I always tell myself to do more research on Health Savings Accounts (HSAs), but I lack motivation because we have great health insurance benefits and not even the option of an HSA-eligible high-deductible plan. I know, what a tough problem to have ;).
Still, the benefits of HSAs include tax-deductible contributions, tax-free earnings growth, and tax-free withdrawals when used for qualified medical expenses. Because of this, HSAs are often nicknamed “Healthcare IRAs” and have the potential to be very useful for retirement planning.
A popular tip is to contribute the maximum allowable amount to your HSA every year ($3,300 individual, $6,550 family for 2014) and then invest that tax-deferred money so that you can have a big pile of money eligible for healthcare expenses when you are old and creaky. Some people recommend not taking any withdrawals even if you have current medical expenses and just pay for it out-of-pocket. This way, your contributions will be able to enjoy potentially decades of tax-free growth. There is no maximum allowable balance. There is no mandatory disbursement age.
In addition to all that, the Mad FIentist has a great post on How to Hack Your HSA where I learned that:
- There is no time limit between when you incur a qualified healthcare expense, and when you can make a tax-free withdrawal of the same amount.*
- By saving up all your medical receipts but not claiming them, you can effectively defer that qualified withdrawal indefinitely. For example if you pay your $2,000 bill now, you’ll still be able to take out $2,000 tax-free at any time you wish in the future. Meanwhile, that initial $2,000 can be left in there to grow in a variety of investment options, like stock index fund or ETF.
Now, you can still only take out $2,000 tax-free and not whatever that $2,000 grew to. However, as you get older you will likely have more medical expenses including copays or coinsurance payments. HSA money can also be taken out tax-free to pay for COBRA premiums and Medicare deductibles and Part B/C/D premiums. Finally, once you reach age 65, withdrawals for non-qualified reasons will be taxable as income without penalty, acting very similar to a Traditional IRA. If you did that before 65, you’d be subject to a 20% penalty.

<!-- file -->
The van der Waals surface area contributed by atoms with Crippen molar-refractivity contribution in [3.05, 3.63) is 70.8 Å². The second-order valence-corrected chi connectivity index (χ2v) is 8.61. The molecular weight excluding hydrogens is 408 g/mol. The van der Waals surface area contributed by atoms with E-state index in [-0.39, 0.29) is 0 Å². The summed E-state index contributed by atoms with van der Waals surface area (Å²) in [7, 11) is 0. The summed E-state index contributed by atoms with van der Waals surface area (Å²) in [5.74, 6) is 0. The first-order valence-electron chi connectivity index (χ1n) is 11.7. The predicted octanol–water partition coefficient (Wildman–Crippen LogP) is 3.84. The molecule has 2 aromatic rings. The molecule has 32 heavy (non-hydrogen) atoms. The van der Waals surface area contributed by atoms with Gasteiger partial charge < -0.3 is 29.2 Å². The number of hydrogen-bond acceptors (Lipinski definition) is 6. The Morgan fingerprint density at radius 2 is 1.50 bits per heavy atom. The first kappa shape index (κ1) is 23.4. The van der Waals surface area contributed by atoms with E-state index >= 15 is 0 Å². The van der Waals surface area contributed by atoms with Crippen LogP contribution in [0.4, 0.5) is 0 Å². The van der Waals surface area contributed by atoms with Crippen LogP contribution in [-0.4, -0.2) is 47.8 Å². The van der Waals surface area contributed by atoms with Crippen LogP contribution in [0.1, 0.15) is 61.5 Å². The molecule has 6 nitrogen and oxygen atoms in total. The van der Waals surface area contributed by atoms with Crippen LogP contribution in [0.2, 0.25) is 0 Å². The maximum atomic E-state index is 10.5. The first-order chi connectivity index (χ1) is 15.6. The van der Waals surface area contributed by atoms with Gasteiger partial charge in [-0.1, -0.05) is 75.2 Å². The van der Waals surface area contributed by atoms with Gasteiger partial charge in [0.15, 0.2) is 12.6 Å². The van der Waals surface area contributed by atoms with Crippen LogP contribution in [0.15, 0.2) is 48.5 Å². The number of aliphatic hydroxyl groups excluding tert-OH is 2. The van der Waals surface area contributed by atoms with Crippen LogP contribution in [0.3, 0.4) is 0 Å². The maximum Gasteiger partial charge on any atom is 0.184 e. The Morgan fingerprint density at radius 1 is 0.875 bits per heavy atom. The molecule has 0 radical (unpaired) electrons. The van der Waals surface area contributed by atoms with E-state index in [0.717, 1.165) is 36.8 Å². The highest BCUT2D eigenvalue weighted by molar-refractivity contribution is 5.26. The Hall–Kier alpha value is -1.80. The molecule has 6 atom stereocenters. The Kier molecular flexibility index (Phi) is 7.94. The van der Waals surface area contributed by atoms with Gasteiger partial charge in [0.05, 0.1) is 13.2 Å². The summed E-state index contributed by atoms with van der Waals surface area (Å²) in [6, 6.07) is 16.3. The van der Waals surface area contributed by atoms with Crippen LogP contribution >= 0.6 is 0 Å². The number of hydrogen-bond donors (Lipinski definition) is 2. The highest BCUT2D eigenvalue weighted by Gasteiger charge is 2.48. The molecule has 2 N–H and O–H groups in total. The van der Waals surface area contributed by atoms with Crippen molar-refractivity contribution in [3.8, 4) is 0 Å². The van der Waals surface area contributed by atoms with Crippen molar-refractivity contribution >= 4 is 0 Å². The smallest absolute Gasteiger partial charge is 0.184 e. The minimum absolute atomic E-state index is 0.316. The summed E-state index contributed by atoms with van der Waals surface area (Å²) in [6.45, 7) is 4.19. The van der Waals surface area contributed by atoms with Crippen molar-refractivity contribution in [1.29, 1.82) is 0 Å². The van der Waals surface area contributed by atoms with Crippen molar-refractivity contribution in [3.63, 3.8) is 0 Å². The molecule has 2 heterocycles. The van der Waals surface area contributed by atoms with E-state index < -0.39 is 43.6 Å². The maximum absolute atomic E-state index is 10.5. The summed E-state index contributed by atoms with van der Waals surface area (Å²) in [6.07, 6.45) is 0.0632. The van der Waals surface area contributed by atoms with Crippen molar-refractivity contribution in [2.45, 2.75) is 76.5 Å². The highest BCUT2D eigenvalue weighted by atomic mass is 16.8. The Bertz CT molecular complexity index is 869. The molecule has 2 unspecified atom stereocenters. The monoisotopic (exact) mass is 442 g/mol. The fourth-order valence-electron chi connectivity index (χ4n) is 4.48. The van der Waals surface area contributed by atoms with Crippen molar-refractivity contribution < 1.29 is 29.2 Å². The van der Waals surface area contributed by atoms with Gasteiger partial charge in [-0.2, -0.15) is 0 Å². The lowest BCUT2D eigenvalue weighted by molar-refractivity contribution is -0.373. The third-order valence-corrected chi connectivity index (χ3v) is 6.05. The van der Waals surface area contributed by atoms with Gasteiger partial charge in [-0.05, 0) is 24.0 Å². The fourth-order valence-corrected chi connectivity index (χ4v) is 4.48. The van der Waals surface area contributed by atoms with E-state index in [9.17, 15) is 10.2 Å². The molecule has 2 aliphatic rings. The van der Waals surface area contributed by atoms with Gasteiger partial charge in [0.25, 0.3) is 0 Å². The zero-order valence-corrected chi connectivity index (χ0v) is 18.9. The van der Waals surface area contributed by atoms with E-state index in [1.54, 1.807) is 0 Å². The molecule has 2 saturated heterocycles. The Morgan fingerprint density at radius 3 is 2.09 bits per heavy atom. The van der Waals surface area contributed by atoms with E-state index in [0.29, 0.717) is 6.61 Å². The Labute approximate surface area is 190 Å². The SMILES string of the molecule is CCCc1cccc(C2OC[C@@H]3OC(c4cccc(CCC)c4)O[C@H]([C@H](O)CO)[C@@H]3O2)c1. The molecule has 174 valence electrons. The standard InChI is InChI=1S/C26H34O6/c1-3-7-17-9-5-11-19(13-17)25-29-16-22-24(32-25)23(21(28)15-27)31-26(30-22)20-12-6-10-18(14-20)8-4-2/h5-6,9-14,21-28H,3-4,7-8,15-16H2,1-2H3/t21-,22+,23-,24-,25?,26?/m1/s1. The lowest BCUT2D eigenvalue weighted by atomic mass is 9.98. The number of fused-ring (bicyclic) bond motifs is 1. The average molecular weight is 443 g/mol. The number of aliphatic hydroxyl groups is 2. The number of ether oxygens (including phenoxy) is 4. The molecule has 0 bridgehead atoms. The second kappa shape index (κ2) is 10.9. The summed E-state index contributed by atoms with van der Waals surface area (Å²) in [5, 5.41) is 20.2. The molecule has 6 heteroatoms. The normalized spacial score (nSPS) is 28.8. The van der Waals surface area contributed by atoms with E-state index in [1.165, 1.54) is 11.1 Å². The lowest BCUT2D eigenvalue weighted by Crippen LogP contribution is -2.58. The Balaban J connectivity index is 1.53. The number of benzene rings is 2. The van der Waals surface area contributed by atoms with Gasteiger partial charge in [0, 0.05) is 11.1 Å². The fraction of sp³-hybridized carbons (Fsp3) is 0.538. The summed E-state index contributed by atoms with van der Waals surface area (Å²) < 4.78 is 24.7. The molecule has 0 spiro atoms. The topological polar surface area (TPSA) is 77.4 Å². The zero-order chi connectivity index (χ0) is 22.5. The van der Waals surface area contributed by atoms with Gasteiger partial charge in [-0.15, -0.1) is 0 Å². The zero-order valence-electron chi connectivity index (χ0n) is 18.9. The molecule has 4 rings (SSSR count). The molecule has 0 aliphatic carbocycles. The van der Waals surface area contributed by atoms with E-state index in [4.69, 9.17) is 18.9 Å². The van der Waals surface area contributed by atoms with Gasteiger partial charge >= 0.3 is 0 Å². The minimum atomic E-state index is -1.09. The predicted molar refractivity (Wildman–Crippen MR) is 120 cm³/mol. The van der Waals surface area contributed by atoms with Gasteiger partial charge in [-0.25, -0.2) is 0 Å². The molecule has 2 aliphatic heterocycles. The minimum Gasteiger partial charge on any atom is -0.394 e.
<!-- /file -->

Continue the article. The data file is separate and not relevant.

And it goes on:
This is an intriguing wrinkle, but I’d be wary of keeping my receipt for 20 or 30 years and then trying to redeem them. The IRS states that you “must keep records sufficient to later show that the distributions were exclusively to pay or reimburse qualified medical expenses, that the qualified medical expenses have not been previously paid or reimbursed from another source”. What if the IRS starts asking questions? The doctor’s office that did the procedure may be long gone. How do you prove that you didn’t just Photoshop the receipt?
Q-39. When must a distribution from an HSA be taken to pay or reimburse, on a tax-free basis, qualified medical expenses incurred in the current year?
A-39. An account beneficiary may defer to later taxable years distributions from HSAs to pay or reimburse qualified medical expenses incurred in the current year as long as the expenses were incurred after the HSA was established. Similarly, a distribution from an HSA in the current year can be used to pay or reimburse expenses incurred in any prior year as long as the expenses were incurred after the HSA was established. Thus, there is no time limit on when the distribution must occur. However, to be excludable from the account beneficiary’s gross income, he or she must keep records sufficient to later show that the distributions were exclusively to pay or reimburse qualified medical expenses, that the qualified medical expenses have not been previously paid or reimbursed from another source and that the medical expenses have not been taken as an itemized deduction in any prior taxable year. See Notice 2004-2, Q&A 31 and also Notice 2004-25, for transition relief in calendar year 2004 for reimbursement of medical expenses incurred before opening an HSA.